Lipid rafts contain proteins that retain their association with membrane lipids. These proteins are mostly GPI-anchored or acylated, but a few are transmembrane proteins, which are targeted to lipid rafts through their TM domain or through membrane-proximal determinants [21]. Here, we have found that the presence of a membrane-proximal amphipathic helix, located in Tip's cytoplasmic face, significantly contributed to Tip's localization in the lipid raft. Extensive mutagenesis analysis revealed that the residues forming both the hydrophobic ridge and the positively-charged face of the helical motif are important for Tip's efficient association with lipid rafts (Figure 2). The segregation of hydrophobic and polar residues into two opposite faces of the helical structure matches well with the chemistry of the membrane interface, and has been suggested to contribute to membrane adsorption [22],[23]. It has also been suggested that the amphipathic helical motif might target caveolin to lipid rafts through partial insertion of the hydrophobic ridge into lipid bilayer, and electrostatic interaction of the charged surface with phospholipids [24]. Another lipid raft-residing protein, α-synuclein [25], is also anchored to membranes by an elongated amphipathic helical structure [26]. Although the specificity of the amphipathic helical motifs for lipid rafts has been poorly defined, binding of α-synuclein to raft-like liposomes was shown to require acidic phospholipids, with a preference for phosphatidylserine [25]. In T cells, cholesterol and negatively-charged phospholipids are concentrated in the ordered raft domains upon antigenic stimulation [1]. Interestingly, a recent report showed that many signaling and transport proteins contain clusters of positively-charged amino acids, suggesting that those clusters could mediate the plasma membrane-targeting of proteins, through interaction with acidic phospholipids [27]. In this study, we showed that the amphipathic helical peptide of Tip specifically interacts with negatively-charged lipids such as PS, PA, PG, and PtdIns rather than neutral or amino phospholipids (Figure 6), suggesting that positively-charged amino acids within the amphipathic helical motif might associate with these negatively-charged lipids. This possibility is consistent with previous findings, which showed that the cytoplasmic leaflet of biological membranes is enriched in negatively-charged lipids, and that lipid rafts are enriched with PS, PA, and PG [28]. As suggested by the results of binding assays utilizing artificial liposomes containing cholesterol (Figure 6C), however, the presence of the hydrophobic ridge might restrict the interaction of the peptide with lipid rafts. In fact, α-synuclein binds more strongly to membranes containing low or no cholesterol [25] and the binding affinity of an amphipathic peptide to unilamellar vesicles is reduced by the presence of cholesterol [29]. The rigidifying effect of cholesterol on phospholipid acyl chains may limit the penetration of the peptide into the bilayer interior. Taken all together, the interaction of the amphipathic helical region of Tip with lipid bilayer might be heavily dependant on the membrane lipid composition.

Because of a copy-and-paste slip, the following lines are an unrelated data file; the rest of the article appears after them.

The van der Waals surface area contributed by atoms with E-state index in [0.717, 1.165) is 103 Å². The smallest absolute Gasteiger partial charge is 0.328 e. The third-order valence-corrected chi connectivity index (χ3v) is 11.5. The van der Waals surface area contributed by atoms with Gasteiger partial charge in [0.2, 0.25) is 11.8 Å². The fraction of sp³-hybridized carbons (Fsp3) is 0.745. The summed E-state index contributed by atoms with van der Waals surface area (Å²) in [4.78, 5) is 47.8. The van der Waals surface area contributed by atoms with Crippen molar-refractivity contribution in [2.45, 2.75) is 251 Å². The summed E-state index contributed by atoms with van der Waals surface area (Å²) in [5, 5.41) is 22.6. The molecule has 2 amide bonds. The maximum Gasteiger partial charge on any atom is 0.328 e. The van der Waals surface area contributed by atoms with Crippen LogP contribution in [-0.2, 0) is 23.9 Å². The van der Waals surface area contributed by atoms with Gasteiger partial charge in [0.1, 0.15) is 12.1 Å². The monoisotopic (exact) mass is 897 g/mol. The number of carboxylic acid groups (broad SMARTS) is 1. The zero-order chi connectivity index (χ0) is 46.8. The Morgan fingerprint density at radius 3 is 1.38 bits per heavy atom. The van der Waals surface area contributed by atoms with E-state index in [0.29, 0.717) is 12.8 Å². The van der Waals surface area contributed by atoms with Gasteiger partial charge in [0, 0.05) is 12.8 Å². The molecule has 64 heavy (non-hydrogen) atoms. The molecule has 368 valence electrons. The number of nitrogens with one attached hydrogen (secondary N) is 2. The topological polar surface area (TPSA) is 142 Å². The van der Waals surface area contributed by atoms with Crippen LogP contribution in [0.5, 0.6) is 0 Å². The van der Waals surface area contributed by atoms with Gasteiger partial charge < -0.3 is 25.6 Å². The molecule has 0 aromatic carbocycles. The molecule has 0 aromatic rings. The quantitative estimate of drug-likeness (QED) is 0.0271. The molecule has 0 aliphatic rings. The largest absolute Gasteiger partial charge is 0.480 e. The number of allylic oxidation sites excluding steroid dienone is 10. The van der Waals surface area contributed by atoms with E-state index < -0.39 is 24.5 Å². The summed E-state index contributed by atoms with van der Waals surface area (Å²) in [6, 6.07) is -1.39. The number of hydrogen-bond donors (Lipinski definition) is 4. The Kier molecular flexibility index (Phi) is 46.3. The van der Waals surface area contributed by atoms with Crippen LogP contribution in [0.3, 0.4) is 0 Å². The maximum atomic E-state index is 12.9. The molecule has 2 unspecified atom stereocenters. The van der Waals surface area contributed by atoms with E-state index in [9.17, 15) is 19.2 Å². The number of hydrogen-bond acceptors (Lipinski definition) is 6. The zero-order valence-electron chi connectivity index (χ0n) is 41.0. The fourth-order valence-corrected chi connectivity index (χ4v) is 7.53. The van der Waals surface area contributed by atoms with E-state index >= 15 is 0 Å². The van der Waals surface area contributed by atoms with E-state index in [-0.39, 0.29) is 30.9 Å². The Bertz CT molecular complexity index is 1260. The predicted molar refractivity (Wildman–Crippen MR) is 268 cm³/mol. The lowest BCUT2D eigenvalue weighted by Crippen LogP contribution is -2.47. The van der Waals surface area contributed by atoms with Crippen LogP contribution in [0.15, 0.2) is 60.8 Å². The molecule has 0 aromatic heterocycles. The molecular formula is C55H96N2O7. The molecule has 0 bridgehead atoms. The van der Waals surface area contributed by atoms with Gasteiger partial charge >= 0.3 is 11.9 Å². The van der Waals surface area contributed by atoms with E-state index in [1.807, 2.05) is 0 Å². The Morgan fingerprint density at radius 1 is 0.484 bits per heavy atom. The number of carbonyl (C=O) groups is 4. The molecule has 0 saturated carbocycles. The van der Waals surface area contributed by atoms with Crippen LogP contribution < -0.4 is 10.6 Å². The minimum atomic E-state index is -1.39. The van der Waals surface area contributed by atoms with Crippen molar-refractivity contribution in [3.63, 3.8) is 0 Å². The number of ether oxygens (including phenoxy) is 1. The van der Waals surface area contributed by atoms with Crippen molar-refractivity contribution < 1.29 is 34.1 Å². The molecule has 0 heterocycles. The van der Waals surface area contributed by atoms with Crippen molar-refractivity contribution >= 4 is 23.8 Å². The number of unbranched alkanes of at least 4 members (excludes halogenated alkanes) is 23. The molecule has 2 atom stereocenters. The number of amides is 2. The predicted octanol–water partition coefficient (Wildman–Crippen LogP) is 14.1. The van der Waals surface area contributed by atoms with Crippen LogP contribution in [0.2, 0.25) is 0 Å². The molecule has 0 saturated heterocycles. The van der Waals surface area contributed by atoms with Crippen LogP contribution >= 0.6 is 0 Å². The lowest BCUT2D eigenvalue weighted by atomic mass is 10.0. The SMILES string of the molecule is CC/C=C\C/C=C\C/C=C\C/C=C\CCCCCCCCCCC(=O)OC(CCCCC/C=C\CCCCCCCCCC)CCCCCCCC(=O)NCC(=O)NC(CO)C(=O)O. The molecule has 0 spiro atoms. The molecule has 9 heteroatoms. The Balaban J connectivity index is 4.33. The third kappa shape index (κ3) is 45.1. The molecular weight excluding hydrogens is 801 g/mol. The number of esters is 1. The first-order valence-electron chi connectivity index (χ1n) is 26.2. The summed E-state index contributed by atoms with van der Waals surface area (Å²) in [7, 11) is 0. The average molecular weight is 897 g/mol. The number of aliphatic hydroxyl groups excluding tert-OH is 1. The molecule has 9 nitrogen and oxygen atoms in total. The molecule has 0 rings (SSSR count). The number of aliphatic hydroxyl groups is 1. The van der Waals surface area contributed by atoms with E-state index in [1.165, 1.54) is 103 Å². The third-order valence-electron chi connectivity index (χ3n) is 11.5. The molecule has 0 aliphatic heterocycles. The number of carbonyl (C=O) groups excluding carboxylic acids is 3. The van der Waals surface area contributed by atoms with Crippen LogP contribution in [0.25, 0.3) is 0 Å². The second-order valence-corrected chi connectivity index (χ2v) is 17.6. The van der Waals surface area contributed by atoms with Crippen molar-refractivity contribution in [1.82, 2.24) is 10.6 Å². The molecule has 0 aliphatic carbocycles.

Previously, we found that the TM domain of Tip is required for association with lipid rafts [11]. In this study, we found that the TM domain alone confers weak (~20%) lipid raft association (Figure 1A) but is sufficient to mediate oligomerization of Tip (Figure 8). These results suggested that the TM domain might play a cooperative role in lipid raft association together with the lipid binding amphipathic helix; i.e. the both domains are required for the efficient association of Tip with lipid rafts. With regard to the relationship between lipid raft association and protein oligomerization, varying results have been reported. In some cases, self-assembling or ligand-induced oligomerization was required for proteins to associate efficiently with the lipid raft [30],[31], whereas oligomerization and lipid raft formation were independent in other cases [32]. Alanine scan mutagenesis was performed in an effort to elucidate the role of the Tip TM domain in lipid raft localization and oligomerization (Figure S8). A lipid raft fractionation assay using Tip mutants carrying four consecutive alanine residues in the TM domain showed that two mutants, carrying alanine residues in the regions 240–244 or 249–253, associate with lipid rafts to the same degree as wild type Tip, and that other mutants were able to associate with lipid rafts to a limited degree of approximately 40 to 47% (Figure S8B). These observations imply that the amino acids 231–241 and the TVLS motif, which are thought to interact with the inner and outer leaflets of biological membranes respectively, were both required for efficient lipid raft association, suggesting that the specific amino acid sequences comprising the Tip TM domain might contribute to the interaction with lipid raft domains. The immunoprecipitation assay, using cells expressing AU1-tagged wild type Tip and flag-tagged Tip mutants generated by the alanine scan mutagenesis, showed that all mutants tested co-precipitated with wild type Tip (Figure S8C). As such, oligomerization might be mediated by regions longer than four consecutive amino acids, or by multiple contacts within the TM domain, rather than by a single or local contact. Since no motif specific for the oligomerization of Tip could be identified, the precise relationship between protein oligomerization and lipid raft association has yet to be determined, and will be the topic of future studies.